When “Giving Up” Makes Sense

If I tell you that there is a playing option in blackjack where you can give up half your bet and surrender the right to play out your hand what would be your first reaction? Most likely you thought, “who in their right mind would ‘give up’ half of their bet without playing out their hand? Seems like a cowardly thing to do at the blackjack tables. How are you suppose to win when you gave the casino half of your bet? Seems like this is just another sucker bet for the tourists”. If thoughts like this raced through your mind read on and you will be surprised to learn that both the casino and player profit from this playing option.
From the players perspective when it is the best time to surrender a hand? It seems logical that you should only surrender a hand when your chances of winning that hand are not very good. After all it’s better to save half of your bet than to lose it all.
Lets take a look at what the odds are of winning one of the worst player hands in blackjack – a 16 – when the dealer’s upcard is a 10. If you analyze this hand over and over using a blackjack computer software program, you’ll find that you will lose over the long run about 77% of the hands when you hit and win about 23% of the hands. If I wager a buck a hand and lose 77 hands and win 23 hands I would be down $54. But what about standing on that 16 rather than hitting? You’ll actually do tad bit worse but if we round the numbers you end up losing about the same – $54.
Now lets take a look at what happens if we surrender the hand. If you bet a buck a hand and surrender you get back 50 cents. If you do it over 100 hands you’ll end up losing $50. Compare this with the $54 you can expect to lose by either hitting or standing on that 16. Get the point? By surrendering you cut your loss by $4 in a losing situation.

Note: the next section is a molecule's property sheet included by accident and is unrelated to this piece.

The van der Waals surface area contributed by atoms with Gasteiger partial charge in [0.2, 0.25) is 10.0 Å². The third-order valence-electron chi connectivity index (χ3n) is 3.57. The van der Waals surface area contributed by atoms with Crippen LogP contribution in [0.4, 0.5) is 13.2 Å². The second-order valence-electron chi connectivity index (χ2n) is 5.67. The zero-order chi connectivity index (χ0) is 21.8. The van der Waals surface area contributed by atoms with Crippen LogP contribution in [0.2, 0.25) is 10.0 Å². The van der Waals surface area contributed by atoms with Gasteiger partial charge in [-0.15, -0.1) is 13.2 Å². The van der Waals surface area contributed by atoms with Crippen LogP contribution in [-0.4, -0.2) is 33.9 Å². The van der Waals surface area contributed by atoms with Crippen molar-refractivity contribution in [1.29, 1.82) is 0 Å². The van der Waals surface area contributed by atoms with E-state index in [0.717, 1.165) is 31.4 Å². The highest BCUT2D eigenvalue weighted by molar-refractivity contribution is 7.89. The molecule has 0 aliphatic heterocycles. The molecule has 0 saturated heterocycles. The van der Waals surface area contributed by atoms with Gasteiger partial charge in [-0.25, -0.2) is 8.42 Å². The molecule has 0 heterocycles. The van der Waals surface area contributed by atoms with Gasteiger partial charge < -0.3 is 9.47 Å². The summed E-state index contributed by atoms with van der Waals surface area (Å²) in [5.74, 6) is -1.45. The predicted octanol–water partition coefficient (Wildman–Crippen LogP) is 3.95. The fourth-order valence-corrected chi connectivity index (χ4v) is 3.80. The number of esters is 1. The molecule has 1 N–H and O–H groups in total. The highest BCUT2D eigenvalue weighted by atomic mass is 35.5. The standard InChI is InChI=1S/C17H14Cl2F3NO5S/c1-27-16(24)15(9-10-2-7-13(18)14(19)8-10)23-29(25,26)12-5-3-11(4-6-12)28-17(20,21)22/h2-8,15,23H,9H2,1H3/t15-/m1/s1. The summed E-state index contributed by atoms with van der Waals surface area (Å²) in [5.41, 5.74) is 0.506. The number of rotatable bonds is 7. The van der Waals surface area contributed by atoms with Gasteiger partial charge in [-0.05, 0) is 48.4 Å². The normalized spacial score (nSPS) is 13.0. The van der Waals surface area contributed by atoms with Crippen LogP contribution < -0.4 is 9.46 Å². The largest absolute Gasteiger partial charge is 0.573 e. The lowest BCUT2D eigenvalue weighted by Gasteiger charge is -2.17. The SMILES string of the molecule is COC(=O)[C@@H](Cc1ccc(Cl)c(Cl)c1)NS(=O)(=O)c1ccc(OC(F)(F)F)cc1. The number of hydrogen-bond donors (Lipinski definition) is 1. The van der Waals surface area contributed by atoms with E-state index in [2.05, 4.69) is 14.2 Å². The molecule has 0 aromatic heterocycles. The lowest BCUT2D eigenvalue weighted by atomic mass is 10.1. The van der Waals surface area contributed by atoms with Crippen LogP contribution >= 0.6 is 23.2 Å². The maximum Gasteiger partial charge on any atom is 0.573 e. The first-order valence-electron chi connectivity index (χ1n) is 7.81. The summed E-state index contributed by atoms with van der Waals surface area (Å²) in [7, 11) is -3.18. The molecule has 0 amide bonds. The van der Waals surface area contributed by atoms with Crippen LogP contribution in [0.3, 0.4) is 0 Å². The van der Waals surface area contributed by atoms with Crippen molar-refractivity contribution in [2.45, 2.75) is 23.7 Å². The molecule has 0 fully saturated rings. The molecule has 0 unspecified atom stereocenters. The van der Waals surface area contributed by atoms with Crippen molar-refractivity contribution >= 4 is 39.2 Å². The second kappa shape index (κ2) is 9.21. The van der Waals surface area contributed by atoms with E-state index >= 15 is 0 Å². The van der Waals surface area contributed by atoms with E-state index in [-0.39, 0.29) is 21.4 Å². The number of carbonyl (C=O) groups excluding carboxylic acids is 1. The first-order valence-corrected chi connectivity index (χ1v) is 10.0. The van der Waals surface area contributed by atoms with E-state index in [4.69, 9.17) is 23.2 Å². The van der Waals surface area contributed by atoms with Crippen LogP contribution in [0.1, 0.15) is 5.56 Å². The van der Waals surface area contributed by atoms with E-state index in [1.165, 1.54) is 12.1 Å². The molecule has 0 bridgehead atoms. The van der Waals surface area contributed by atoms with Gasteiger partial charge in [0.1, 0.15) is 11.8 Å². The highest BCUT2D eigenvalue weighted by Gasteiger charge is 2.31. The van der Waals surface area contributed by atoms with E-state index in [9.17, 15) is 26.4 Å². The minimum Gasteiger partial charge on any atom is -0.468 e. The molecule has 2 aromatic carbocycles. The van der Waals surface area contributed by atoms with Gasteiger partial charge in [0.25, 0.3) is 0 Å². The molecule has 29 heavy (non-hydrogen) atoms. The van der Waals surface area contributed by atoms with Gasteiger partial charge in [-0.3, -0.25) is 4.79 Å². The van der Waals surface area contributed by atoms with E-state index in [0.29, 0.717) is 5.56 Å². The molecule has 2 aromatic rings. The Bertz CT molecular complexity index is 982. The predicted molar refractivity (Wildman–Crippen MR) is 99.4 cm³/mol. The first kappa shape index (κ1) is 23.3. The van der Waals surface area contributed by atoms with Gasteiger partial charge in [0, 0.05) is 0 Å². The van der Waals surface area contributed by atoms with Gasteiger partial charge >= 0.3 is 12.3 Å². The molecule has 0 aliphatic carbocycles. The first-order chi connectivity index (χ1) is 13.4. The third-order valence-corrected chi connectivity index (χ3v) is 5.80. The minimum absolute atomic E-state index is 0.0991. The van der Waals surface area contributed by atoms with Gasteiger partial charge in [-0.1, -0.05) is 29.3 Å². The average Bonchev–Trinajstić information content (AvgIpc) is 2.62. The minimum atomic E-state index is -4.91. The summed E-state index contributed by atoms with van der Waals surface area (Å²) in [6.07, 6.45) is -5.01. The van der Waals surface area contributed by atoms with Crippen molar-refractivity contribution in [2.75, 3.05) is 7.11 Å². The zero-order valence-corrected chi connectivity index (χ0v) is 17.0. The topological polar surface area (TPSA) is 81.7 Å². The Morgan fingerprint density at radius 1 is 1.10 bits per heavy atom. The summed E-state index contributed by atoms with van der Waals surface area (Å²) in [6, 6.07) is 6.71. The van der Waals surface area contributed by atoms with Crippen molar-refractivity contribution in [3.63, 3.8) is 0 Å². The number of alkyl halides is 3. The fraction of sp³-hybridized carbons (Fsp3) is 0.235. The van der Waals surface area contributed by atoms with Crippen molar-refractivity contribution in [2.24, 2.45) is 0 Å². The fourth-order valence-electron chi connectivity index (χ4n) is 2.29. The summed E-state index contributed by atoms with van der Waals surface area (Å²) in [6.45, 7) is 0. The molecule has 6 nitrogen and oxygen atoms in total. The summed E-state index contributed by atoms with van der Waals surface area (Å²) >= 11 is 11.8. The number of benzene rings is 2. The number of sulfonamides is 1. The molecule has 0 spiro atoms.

The bottom line is that you should only surrender blackjack hands when your chances of winning are less than 25% (this means the casino has a greater than 50% of beating you). If the casinos edge is greater than 50% than you are better off to surrender half (or 50%) of your bet.
When you are playing in multiple deck blackjack games you should only surrender these hands.
16 when the dealer shows a 9, 10, or ace
15 when the dealer shows a 10
Do not surrender a pair of eights and never surrender a soft 15 or 16 (that’s a hand which contains an ace counted as 11 like ace,5).
For a two deck blackjack game you need to modify the above and surrender only these hands.
15,16, and pair of 7’s when the dealer shows a 10.
The casinos make a lot of money with the surrender rule from players who surrender hands when they shouldn’t. I observed a player making a $25 bet and surrendering a 12 against a dealer 10. This was literally throwing money at the casinos (the proper strategy was to hit).
Surrender is a unique blackjack option. It’s the only option that you must verbally communicate to the dealer (certainly not the case with hitting or standing). Also remember that if you were to ask for a third card draw the surrender option is no longer available. And finally if the dealer has a blackjack you can not surrender (if the dealer turns over a blackjack all player hands lose). Because of the latter rule, the above surrender playing rules are known as late surrender. If you find a casino that allows you to surrender your hand before the dealer checks if he has a blackjack hand, then surrender is known as early surrender. This is a much more favorable situation for the player and the rules for early surrender are more complex then the rules for late surrender (for the details consult my book, Blackjack: Take The Money & Run).
So what does late surrender get me, you ask? Mathematically if you use the late surrender rules correctly, you will cut the casinos edge by about 0.05%. It doesn’t seem like much, but your objective if you are serious about winning is to play as smart as possible to cut the casino’s edge to as low as possible. Surrendering will help you achieve this goal.